All department store bikes, that I have witnessed, are mountain bikes. Many of them are even full suspension and some feature dual-crown forks.

Why the lack of BSO (Bicycle Shaped Object) road bikes?

  • 3
    Because the BSO buyer likes 'cool' things more than functionality and there is no place for a 200mm bright red coil shock on a road bike. They are essentially an impulse buy for people that have no real interest in biking
    – Andy P
    Commented Apr 13, 2016 at 12:35
  • 5
    Most BSOs are sold to kids (or their parents). They are not into road biking or commuting but rather into jumping curbs, riding up/down whatever hills they can find, etc. Plus the suspension and other whiz-bangs looks neat. You can buy BSO road bikes (I believe that Huffy still sells some) but you have to look around. Commented Apr 13, 2016 at 12:48
  • 4
    Don't forget about the "GMC Denali Aluminum Road Bike"
    – renesis
    Commented Apr 13, 2016 at 14:10
  • 10
    For those not familiar with the term, BSO means Bicycle Shaped Object, a derogatory term used to refer to cheaply made low quality bikes (often sold in department stores).
    – Johnny
    Commented Apr 13, 2016 at 16:40
  • 2
    This question makes me slightly misty-eyed, thinking about the ten-speed road-style BSOs I had from when I was about twelve until my mid-twenties, ages ago. They were all I could afford, of course; I liberated one from a bike rack after it had been abandoned for several months. Those lousy chromed-steel rims were impossible to keep true, and braking in the rain took such a long time! Every one had a bent pedal spindle that I couldn't afford to replace...
    – rclocher3
    Commented Feb 7, 2017 at 17:50

6 Answers 6


When shopping for BSO bikes, people are just looking for a recreational ride that is a once in while, which leads them to focus on the sticker price. Looking at a mountain bike they then get to thinking "Hey, I can ride this around town. I can take it off roading if I wanted too.", so more bang for their buck.

They also tend to look at the other components of the bike, hard narrow saddles just look uncomfortable, drop bars make one think they need to lay down to ride, thin narrow tires surely can't be a as comfortable as fat tires, and "why is there no tread pattern on this tire, it is just for nice weather racing".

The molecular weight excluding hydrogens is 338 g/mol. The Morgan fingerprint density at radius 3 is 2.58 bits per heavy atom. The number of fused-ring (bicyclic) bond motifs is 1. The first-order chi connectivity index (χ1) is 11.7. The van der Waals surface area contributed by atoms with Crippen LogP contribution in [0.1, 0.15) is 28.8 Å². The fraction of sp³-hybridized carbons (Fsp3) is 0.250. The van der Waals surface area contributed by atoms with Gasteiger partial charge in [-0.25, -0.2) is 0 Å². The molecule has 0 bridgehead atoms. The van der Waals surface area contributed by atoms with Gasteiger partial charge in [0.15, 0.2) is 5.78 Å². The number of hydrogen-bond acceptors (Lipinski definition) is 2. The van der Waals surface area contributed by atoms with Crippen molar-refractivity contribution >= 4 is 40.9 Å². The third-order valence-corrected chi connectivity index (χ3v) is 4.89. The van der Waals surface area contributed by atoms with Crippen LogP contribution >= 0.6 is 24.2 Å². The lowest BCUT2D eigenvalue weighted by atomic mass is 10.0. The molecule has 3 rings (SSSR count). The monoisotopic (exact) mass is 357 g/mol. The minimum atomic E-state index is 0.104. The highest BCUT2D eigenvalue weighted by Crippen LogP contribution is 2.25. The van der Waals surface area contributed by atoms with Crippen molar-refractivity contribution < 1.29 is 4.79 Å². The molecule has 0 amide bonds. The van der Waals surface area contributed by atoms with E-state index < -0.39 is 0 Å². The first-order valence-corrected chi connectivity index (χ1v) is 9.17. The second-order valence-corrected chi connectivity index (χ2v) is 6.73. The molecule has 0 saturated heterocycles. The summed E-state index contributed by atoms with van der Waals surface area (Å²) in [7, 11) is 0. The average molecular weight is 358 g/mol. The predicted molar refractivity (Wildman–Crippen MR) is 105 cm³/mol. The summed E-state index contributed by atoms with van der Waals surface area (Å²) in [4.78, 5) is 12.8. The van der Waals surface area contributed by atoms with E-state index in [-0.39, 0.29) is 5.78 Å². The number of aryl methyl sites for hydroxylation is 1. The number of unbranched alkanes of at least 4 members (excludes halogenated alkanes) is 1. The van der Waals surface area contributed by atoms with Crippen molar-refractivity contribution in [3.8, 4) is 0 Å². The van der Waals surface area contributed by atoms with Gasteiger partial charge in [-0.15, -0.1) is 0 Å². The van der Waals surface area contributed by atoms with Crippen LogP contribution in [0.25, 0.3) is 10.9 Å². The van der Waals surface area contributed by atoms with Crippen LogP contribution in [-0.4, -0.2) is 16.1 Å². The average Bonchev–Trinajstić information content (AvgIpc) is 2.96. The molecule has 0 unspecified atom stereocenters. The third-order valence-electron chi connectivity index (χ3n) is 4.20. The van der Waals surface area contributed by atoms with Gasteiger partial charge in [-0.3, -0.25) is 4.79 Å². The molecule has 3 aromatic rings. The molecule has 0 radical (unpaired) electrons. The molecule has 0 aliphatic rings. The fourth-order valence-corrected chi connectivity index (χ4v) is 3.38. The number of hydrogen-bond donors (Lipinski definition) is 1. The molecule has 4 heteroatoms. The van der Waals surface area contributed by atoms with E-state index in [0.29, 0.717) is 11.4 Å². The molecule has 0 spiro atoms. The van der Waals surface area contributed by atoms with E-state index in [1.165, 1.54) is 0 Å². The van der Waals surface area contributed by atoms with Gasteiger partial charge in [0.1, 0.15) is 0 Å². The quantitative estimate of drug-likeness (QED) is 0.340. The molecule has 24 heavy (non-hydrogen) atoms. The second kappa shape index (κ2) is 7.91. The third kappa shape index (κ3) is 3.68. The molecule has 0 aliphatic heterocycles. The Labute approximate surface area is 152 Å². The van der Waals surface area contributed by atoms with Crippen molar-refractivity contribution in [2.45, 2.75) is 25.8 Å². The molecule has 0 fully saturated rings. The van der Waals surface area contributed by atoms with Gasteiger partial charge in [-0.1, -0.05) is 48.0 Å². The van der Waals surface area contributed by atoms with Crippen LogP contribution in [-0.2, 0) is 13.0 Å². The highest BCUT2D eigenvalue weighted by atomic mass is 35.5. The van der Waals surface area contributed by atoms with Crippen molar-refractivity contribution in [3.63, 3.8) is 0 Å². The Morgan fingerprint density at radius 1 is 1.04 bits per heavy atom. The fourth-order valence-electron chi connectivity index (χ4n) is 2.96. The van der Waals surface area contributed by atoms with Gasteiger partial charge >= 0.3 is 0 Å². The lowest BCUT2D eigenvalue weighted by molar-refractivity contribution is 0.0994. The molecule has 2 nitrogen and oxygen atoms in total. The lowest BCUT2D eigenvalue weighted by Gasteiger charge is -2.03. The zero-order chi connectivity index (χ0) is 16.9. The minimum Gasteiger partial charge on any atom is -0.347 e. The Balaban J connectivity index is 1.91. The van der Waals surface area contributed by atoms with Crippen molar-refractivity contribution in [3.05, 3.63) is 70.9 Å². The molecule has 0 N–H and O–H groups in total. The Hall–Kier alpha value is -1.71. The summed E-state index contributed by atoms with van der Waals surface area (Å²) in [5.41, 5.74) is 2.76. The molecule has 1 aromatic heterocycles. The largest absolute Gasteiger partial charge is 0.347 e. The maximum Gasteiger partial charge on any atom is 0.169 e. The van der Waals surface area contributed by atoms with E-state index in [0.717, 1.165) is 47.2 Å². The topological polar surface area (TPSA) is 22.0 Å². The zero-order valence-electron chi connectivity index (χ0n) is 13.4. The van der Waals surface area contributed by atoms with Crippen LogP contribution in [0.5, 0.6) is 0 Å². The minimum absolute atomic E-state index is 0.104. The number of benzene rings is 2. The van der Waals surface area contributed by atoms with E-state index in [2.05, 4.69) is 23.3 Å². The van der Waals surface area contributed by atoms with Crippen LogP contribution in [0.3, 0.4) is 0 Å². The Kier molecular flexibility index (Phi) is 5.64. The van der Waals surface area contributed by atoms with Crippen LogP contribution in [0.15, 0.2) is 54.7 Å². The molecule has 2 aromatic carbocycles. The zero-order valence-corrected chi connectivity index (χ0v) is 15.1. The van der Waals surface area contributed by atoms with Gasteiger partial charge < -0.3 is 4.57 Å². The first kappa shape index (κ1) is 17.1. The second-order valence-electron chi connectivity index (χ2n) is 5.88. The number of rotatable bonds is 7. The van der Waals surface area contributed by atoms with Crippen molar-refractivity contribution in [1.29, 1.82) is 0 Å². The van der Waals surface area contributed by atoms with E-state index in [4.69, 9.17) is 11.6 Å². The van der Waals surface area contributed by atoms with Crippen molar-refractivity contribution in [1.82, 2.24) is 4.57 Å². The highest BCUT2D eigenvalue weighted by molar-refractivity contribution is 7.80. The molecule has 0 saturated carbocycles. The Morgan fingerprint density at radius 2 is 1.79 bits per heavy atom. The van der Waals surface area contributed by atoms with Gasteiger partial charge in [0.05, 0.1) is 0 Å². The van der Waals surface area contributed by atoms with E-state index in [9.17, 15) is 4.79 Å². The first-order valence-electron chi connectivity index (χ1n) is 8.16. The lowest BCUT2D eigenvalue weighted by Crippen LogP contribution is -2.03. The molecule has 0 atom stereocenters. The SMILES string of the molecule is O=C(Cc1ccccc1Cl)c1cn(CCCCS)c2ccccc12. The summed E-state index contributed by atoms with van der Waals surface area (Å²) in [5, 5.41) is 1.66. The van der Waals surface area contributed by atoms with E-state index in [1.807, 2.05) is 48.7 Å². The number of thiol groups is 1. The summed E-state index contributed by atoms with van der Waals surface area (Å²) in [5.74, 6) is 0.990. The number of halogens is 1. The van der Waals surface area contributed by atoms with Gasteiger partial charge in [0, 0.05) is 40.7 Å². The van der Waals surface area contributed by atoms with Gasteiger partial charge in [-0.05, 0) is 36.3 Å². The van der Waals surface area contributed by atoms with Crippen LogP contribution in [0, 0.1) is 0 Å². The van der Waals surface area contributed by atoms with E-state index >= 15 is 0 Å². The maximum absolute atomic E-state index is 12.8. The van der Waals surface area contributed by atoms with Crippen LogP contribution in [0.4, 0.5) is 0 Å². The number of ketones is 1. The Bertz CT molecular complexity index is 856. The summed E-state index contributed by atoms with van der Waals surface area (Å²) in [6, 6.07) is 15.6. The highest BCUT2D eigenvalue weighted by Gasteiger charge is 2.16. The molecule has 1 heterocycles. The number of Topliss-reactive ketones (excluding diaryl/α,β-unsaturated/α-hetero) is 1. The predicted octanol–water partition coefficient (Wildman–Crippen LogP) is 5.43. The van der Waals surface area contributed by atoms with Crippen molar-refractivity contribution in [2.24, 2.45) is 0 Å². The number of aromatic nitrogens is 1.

• 5
    I think the second part is the biggest reason. I've heard constant worries from people new to the sport that they couldn't balance on those skinny tires, or that drop bars make you bend over too much. You can get bikes with drop bars like touring bikes that are almost as upright as a mountain bike or hybrid, and after a few rides you don't even notice the tire width anymore. A skinny saddle (not extremely wide) is a lot more comfortable on long rides than a big fat one.
    – Kibbee
    Commented Apr 13, 2016 at 13:03
  • @Kibbee They don't know that drop bar height can be adjusted, and that the drop bars provide comfort and efficiency. I don't have a bike with drop bars but I have drop bar envy! It's true though that the narrower profile of drop bars makes it harder to steer around obstacles at slow speed. But there are wider drop bars.
    – Kaz
    Commented Apr 13, 2016 at 18:04
  • 2
    I do have a gripe that drop bars are "pushed" a bit too hard, for the mid-range buyer. First off, the bars are installed too low (looks "meaner" on the floor), and (since quills went bye-bye) it's not easy to raise drop bar. And, while different-shaped drops are theoretically available, in practice you can't find them. Plus many mid-range buyers would be perfectly happy and well served with a flat bar. Commented Apr 13, 2016 at 21:21
  • 1
    "Just looking for a recreational ride that is once in a while" is awfully cavalier to the many who buy BSOs to get to work, school, and the grocery store, yes even in the US. Lots of people who need a bike for transportation don't have the big bucks for a quality bike. The usual advice for such people here is to get a quality used bike, but one can be skinned alive by craigslist sellers if one isn't a knowledgeable buyer. Bike repair co-ops are surely wonderful, but those are generally only found in big cities.
    – rclocher3
    Commented Feb 7, 2017 at 18:16

Many BSO's are styled like mountain bikes, probably because the mountain bike features tend to be appealing to people who don't know a lot about bicycles. Consumers buy these bicycles even though they will never use them on anything resembling a mountain trail. A thick frame, thick, knobby tires, and suspension make a bicycle look rugged. The appearance of ruggedness is cheaply achieved with inferior components that don't last, are poorly serviceable and heavy. This is because the mere appearance of anything is cheaply achieved with a prop which looks like the real thing. If consumers believed that road bike features comprise the best prototype for an all-purpose bicycle, then BSO's would be road-bike-shaped objects.